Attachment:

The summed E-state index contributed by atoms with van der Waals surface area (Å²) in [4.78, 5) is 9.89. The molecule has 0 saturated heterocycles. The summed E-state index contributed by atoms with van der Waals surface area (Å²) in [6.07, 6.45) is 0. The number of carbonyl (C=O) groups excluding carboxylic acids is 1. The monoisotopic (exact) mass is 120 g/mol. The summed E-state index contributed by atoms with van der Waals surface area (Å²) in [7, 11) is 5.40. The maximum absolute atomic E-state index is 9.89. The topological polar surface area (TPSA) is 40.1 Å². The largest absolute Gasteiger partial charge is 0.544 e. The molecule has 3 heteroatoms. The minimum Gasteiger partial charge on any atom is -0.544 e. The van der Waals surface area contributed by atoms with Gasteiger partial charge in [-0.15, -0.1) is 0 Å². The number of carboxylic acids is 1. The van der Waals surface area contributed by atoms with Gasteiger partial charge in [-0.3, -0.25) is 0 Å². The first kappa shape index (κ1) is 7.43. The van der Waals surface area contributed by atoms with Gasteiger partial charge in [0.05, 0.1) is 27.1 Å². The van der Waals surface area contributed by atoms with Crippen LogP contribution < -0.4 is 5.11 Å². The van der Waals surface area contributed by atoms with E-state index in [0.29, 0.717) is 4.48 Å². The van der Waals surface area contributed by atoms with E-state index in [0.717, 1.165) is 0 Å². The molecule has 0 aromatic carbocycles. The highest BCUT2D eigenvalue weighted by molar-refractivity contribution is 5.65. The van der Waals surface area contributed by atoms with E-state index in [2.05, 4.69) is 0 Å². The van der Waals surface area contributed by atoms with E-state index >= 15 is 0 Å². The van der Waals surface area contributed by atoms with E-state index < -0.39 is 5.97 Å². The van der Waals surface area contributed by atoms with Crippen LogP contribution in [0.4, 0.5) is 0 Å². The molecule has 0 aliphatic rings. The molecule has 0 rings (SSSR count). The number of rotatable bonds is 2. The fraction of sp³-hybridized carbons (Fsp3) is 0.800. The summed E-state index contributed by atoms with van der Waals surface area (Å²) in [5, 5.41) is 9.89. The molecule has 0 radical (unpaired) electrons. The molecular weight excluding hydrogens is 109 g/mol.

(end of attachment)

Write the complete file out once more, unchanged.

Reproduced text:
The summed E-state index contributed by atoms with van der Waals surface area (Å²) in [4.78, 5) is 9.89. The molecule has 0 saturated heterocycles. The summed E-state index contributed by atoms with van der Waals surface area (Å²) in [6.07, 6.45) is 0. The number of carbonyl (C=O) groups excluding carboxylic acids is 1. The monoisotopic (exact) mass is 120 g/mol. The summed E-state index contributed by atoms with van der Waals surface area (Å²) in [7, 11) is 5.40. The maximum absolute atomic E-state index is 9.89. The topological polar surface area (TPSA) is 40.1 Å². The largest absolute Gasteiger partial charge is 0.544 e. The molecule has 3 heteroatoms. The minimum Gasteiger partial charge on any atom is -0.544 e. The van der Waals surface area contributed by atoms with Gasteiger partial charge in [-0.15, -0.1) is 0 Å². The number of carboxylic acids is 1. The van der Waals surface area contributed by atoms with Gasteiger partial charge in [-0.3, -0.25) is 0 Å². The first kappa shape index (κ1) is 7.43. The van der Waals surface area contributed by atoms with Gasteiger partial charge in [0.05, 0.1) is 27.1 Å². The van der Waals surface area contributed by atoms with Crippen LogP contribution < -0.4 is 5.11 Å². The van der Waals surface area contributed by atoms with E-state index in [0.29, 0.717) is 4.48 Å². The van der Waals surface area contributed by atoms with E-state index in [0.717, 1.165) is 0 Å². The molecule has 0 aromatic carbocycles. The highest BCUT2D eigenvalue weighted by molar-refractivity contribution is 5.65. The van der Waals surface area contributed by atoms with E-state index in [2.05, 4.69) is 0 Å². The van der Waals surface area contributed by atoms with E-state index >= 15 is 0 Å². The van der Waals surface area contributed by atoms with E-state index < -0.39 is 5.97 Å². The van der Waals surface area contributed by atoms with Crippen LogP contribution in [0.4, 0.5) is 0 Å². The molecule has 0 aliphatic rings. The molecule has 0 rings (SSSR count). The number of rotatable bonds is 2. The fraction of sp³-hybridized carbons (Fsp3) is 0.800. The summed E-state index contributed by atoms with van der Waals surface area (Å²) in [5, 5.41) is 9.89. The molecule has 0 radical (unpaired) electrons. The molecular weight excluding hydrogens is 109 g/mol.